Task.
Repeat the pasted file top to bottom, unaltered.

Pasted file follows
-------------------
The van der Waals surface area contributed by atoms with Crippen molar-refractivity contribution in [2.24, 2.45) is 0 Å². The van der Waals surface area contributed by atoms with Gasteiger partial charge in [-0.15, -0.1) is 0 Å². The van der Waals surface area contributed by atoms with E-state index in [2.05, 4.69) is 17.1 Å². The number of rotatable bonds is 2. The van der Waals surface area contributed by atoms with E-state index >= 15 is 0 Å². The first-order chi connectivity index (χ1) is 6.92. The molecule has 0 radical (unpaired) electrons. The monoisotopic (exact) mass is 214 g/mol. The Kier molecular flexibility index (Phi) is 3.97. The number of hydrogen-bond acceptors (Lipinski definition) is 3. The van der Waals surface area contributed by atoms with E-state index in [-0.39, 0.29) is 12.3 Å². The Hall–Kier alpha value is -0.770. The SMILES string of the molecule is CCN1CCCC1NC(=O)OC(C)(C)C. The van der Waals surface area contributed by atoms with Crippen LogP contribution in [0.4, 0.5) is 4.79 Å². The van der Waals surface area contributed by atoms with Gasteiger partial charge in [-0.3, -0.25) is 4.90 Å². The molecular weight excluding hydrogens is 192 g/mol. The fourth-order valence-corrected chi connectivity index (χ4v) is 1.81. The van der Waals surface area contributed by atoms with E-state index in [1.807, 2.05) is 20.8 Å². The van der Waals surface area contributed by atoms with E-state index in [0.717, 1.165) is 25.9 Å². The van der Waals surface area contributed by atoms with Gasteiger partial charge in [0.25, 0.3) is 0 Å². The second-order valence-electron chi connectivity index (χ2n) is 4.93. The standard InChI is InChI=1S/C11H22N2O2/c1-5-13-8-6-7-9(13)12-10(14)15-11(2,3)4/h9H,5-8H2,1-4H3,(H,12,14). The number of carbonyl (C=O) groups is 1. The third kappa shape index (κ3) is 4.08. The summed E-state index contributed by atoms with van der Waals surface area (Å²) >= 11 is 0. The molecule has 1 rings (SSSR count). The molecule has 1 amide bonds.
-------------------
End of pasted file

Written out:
The van der Waals surface area contributed by atoms with Crippen molar-refractivity contribution in [2.24, 2.45) is 0 Å². The van der Waals surface area contributed by atoms with Gasteiger partial charge in [-0.15, -0.1) is 0 Å². The van der Waals surface area contributed by atoms with E-state index in [2.05, 4.69) is 17.1 Å². The number of rotatable bonds is 2. The van der Waals surface area contributed by atoms with E-state index >= 15 is 0 Å². The first-order chi connectivity index (χ1) is 6.92. The molecule has 0 radical (unpaired) electrons. The monoisotopic (exact) mass is 214 g/mol. The Kier molecular flexibility index (Phi) is 3.97. The number of hydrogen-bond acceptors (Lipinski definition) is 3. The van der Waals surface area contributed by atoms with E-state index in [-0.39, 0.29) is 12.3 Å². The Hall–Kier alpha value is -0.770. The SMILES string of the molecule is CCN1CCCC1NC(=O)OC(C)(C)C. The van der Waals surface area contributed by atoms with Crippen LogP contribution in [0.4, 0.5) is 4.79 Å². The van der Waals surface area contributed by atoms with Gasteiger partial charge in [-0.3, -0.25) is 4.90 Å². The molecular weight excluding hydrogens is 192 g/mol. The fourth-order valence-corrected chi connectivity index (χ4v) is 1.81. The van der Waals surface area contributed by atoms with E-state index in [1.807, 2.05) is 20.8 Å². The van der Waals surface area contributed by atoms with E-state index in [0.717, 1.165) is 25.9 Å². The van der Waals surface area contributed by atoms with Gasteiger partial charge in [0.25, 0.3) is 0 Å². The second-order valence-electron chi connectivity index (χ2n) is 4.93. The standard InChI is InChI=1S/C11H22N2O2/c1-5-13-8-6-7-9(13)12-10(14)15-11(2,3)4/h9H,5-8H2,1-4H3,(H,12,14). The number of carbonyl (C=O) groups is 1. The third kappa shape index (κ3) is 4.08. The summed E-state index contributed by atoms with van der Waals surface area (Å²) >= 11 is 0. The molecule has 1 rings (SSSR count). The molecule has 1 amide bonds.